• 1944
    (b.) - ?


A Japanese computer engineer, he is the project manager of the RIKEN Next-Generation Supercomputer R&D Center. Before joining RIKEN in 2006, he joined the Ministry of Education, Culture, Sports, Science and Technology (MEXT) and served as Director for Research Promotion of MEXT as a project leader of the Next Generation Supercomputer Project. In 1968 he joined NEC Corporation where he played a central role in the development of the NEC SX architecture and was engaged in the development of large-scale computers until December, 2005. He was the chief designer of SX-2, the first supercomputer introduced by NEC in 1983, which boasted the world's fastest speed at the time. NEC Corporation is one of the world's leading providers of Internet, broadband network and enterprise business solutions dedicated to meeting the specialized needs of its diverse and global base of customers. He is also widely-recognized as being an instrumental force working closely with the team at Fujitsu in developing the world?s most powerful supercomputer, the K computer, which is rated at 10.51 petaflops on the Linpack benchmark and held the number one slot on the TOP500 list in 2011. He holds a B.E. degree in Electronic Engineering and an M.E. degree in Electrical Engineering from the University of Tokyo in Japan. He earned his Ph.D. in Information Science at the University of Tohoku located in Sendai, Miyagi in the Tōhoku Region of Japan. He was awarded the IEEE Computer Society?s Eckert?Mauchly Award in 1998 for, ?contributions to the architectural design of supercomputers with multiple/parallel vector pipelines and programmable vector caches's fastest supercomputer from 2002 to 2004?. He was also awarded the Seymour Cray Computer Engineering Award in 2006; being the first Japanese individual to receive this award, for playing a central role in the successive development of the SX Series and "the Earth Simulator", which was certified as the world's fastest supercomputer for three years running from 2002 to 2004. NEC's SX Series and the Earth Simulator both of which employ the vector principle that was invented by Seymour Cray.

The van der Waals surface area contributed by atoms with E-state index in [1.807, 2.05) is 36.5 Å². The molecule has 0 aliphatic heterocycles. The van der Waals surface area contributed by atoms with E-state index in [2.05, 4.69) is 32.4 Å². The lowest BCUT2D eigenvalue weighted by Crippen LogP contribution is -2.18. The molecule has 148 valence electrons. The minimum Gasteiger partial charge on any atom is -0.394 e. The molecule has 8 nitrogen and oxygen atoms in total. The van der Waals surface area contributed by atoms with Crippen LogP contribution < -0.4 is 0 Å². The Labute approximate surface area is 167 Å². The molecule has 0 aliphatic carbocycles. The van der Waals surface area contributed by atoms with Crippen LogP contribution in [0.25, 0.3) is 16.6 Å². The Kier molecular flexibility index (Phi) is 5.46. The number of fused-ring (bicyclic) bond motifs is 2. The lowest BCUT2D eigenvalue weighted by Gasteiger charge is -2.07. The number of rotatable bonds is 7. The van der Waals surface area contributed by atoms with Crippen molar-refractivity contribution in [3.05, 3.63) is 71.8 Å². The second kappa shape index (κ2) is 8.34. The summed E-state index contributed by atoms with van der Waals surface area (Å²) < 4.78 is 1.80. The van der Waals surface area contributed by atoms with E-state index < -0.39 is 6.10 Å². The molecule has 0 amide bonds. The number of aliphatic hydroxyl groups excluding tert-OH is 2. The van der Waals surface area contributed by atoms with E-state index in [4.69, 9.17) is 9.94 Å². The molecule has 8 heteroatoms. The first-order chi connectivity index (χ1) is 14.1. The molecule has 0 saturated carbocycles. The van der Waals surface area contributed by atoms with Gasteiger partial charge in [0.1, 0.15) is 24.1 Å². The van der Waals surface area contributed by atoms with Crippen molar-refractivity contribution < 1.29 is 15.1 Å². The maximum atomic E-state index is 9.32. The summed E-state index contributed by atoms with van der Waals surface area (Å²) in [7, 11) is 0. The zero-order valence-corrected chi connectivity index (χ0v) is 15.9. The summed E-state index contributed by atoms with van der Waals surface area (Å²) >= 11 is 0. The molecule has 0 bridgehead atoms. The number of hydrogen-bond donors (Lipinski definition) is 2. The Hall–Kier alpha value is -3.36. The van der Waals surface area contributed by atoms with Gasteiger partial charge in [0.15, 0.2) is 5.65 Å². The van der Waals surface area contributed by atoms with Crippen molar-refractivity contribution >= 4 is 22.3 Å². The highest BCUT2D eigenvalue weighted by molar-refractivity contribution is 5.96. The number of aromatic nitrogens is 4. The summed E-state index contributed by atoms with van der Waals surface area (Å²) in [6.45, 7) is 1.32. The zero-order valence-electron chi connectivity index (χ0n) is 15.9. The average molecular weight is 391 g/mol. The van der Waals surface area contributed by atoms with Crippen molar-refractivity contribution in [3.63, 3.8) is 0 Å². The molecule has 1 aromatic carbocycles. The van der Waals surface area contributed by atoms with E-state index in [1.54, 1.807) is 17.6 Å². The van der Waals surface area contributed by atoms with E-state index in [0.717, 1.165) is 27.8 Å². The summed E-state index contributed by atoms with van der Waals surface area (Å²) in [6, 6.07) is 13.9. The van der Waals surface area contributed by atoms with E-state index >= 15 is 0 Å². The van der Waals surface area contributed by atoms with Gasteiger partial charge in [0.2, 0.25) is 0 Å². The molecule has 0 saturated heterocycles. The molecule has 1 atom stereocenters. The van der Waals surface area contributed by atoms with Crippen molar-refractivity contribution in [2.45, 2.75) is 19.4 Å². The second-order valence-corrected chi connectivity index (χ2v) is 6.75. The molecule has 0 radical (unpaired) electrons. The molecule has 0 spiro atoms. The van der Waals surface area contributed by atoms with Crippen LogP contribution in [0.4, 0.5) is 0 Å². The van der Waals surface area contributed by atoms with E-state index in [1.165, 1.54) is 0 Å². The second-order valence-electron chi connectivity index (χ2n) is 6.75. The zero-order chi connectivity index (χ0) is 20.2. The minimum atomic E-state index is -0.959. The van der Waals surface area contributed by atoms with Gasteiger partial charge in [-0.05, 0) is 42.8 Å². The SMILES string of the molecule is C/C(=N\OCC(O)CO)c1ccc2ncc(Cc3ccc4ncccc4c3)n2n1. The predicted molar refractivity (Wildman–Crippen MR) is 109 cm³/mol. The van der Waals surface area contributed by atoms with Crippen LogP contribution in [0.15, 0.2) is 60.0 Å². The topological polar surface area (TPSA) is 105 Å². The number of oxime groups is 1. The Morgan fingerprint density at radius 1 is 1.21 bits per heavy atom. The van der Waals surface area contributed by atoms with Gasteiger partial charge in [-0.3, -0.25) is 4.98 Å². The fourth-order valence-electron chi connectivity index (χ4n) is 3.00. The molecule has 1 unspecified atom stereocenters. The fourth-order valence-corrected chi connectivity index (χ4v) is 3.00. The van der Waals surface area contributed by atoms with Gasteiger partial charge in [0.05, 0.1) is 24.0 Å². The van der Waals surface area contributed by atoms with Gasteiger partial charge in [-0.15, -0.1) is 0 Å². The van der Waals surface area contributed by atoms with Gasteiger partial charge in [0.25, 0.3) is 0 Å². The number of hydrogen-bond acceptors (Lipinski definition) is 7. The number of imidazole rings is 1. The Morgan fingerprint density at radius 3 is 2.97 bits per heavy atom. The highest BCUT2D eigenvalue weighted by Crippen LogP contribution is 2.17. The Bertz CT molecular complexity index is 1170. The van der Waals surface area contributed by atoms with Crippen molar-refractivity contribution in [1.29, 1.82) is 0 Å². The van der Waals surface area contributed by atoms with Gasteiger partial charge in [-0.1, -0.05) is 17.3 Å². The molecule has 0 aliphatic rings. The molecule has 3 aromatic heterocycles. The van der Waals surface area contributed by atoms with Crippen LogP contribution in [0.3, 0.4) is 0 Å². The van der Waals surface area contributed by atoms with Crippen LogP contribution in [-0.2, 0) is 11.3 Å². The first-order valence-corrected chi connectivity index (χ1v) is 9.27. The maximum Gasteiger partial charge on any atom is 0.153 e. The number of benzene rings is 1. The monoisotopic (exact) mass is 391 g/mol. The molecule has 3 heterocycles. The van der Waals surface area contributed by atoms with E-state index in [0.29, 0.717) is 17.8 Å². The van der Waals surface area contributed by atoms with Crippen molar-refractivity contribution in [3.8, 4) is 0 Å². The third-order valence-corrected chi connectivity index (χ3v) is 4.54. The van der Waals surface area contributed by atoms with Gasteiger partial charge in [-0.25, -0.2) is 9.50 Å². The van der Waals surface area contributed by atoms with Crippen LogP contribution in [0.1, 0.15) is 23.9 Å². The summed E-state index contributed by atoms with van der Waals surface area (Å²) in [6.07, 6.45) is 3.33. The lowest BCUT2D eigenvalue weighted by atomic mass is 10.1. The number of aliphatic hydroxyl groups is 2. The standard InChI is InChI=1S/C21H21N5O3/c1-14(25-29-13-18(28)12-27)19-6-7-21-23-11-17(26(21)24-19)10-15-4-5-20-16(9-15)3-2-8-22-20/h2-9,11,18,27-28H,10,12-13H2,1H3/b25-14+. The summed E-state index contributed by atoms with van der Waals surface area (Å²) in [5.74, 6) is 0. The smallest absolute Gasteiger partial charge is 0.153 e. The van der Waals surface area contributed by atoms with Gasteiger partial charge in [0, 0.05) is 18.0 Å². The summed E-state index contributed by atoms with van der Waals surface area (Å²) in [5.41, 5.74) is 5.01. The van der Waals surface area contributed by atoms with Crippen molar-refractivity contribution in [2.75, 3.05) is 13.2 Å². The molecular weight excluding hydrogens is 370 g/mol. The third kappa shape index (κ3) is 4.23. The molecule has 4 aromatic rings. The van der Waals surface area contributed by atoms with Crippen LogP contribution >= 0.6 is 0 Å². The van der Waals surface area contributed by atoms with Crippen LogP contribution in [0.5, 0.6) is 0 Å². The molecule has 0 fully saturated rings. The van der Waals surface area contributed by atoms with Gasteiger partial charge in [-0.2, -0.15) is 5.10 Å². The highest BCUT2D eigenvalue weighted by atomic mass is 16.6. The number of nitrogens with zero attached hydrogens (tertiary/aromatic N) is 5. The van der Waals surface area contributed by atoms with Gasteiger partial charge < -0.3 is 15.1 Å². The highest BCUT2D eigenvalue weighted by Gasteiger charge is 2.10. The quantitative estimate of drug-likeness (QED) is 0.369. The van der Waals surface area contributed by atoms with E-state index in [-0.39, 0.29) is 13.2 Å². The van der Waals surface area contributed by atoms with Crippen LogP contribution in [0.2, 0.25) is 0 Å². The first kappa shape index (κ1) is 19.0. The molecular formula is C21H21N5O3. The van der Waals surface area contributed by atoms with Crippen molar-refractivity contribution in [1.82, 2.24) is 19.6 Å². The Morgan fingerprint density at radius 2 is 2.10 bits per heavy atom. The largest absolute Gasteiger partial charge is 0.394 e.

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  • Noted For:

    Chief designer of SX-2, the first supercomputer introduced by NEC in 1983, which boasted the world's fastest speed at that time
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